How to Clean Under Your Refrigerator, Stove, and Dishwasher
Out of all the rooms in your home, the kitchen sees the most action. It's where you prepare dishes ahead of get-togethers and turn cherished recipes into meals the whole family loves. With all of the cooking, baking, and entertaining that goes on in this space, it's bound to get a little messy over time—even in places you'd least expect. Take underneath your major kitchen appliances, for example. Your stove, refrigerator, and dishwasher see all kinds of spills and stains, since they're where you most commonly handle food. It makes sense that crumbs would get lodged underneath each of these appliances every now and then.
If these tough-to-reach areas are in need of cleaning in your kitchen, turn to the advice we've gathered from appliance and cleaning experts to help you tackle the task.
Why It's Important to Clean Under Major Kitchen Appliances
Over time, debris accumulates in your kitchen—especially in those hard-to-reach places, such as under your major appliances, says Leanne Stapf, the COO of The Cleaning Authority. As a result, you'll need to set up a cleaning routine (at least every three to four months) to refresh this area. "Too much debris building up can also affect the way your appliances run," she says. "For example, if dust begins to cover your fridge coils, this will cause it to work much harder to keep things cool."
How to Clean Under Kitchen Appliances Without Moving Them
You don't have to move these cumbersome appliances to clean the crevices below them, so long as you have the right tools in your arsenal. "To clean underneath appliances without moving them, I recommend using a flat vacuum attachment that can clean hard-to-reach places and slide underneath the dishwasher," says Stapf. "Another option is to take a microfiber cloth and attach it to the stick end of your mop (or a similar item)." From there, you can use the cloth-covered mop to get underneath your stove, dishwasher, or oven to collect the buildup of debris.
What You'll Need
- Vacuum with multiple attachments
- Low-profile mop
- Microfiber cloth
Follow these steps to clean under each major kitchen appliance:
To clean under your dishwasher, unscrew the kickplate at the bottom of the appliance under the door, says Jessica Petrino, an educator and appliance expert at AJ Madison. Continue by cleaning underneath the area with a vacuum or dust brush.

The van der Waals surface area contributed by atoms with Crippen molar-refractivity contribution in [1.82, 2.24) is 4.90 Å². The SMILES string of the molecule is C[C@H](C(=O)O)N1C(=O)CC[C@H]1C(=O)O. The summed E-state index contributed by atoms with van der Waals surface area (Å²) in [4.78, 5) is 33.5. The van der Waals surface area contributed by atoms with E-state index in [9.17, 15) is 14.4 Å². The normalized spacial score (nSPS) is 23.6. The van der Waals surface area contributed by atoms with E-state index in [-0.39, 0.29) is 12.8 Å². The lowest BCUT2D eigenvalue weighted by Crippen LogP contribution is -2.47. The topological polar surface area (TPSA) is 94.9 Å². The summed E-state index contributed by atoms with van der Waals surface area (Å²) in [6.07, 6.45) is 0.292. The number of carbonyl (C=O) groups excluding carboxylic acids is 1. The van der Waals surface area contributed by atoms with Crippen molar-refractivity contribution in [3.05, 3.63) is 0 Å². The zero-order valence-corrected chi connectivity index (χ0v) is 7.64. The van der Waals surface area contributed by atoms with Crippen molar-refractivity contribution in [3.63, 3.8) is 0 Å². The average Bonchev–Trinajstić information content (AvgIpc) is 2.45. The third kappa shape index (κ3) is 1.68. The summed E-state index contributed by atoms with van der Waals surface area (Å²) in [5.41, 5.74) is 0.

For this appliance, Petrino recommends removing the plate covering the motor and using a vacuum upholstery tool to remove collected dust.
If you have a range with a tight gas connection or anti-tip bracket, you probably won't be able to get underneath the stove easily. "With some pro-style ranges, you can run a vacuum underneath," says Petrino. "You may need to remove the kickplate under the oven door to get access. With models that have a drawer underneath, you will want to do the best to Swiffer under the drawer and run a cloth along the sides between the oven and the counters."
If you have a slide-in range, you're in luck. According to Petrino, many have wings that overlap the counters, preventing crumbs or spills from getting trapped alongside the stove.
How to Clean Under Kitchen Appliances by Moving Them
If you're still struggling to get all the dirt and dust out from under your stove and refrigerator, or want to get a deeper clean, move them.
What You'll Need
- Vacuum or broom
Follow these steps to move and clean under your major kitchen appliances:
- Unplug the items to avoid potential safety hazards, says Stapf.
- From there, Petrino recommends adding masonite on your floors to protect them during this process.
- Once you move your stove or refrigerator, vacuum or sweep the area to remove any dust and crumbs.
- Wipe with a mop dampened with all-purpose floor cleaner.
- Once the surface is dry, quickly vacuum or sweep again to ensure the area is clean, says Stapf.
Since a dishwasher is often more permanent and therefore impossible to move, Stapf recommends calling a professional to remove the appliance properly. "Once done, you can use the same approach as a refrigerator or stove," she says.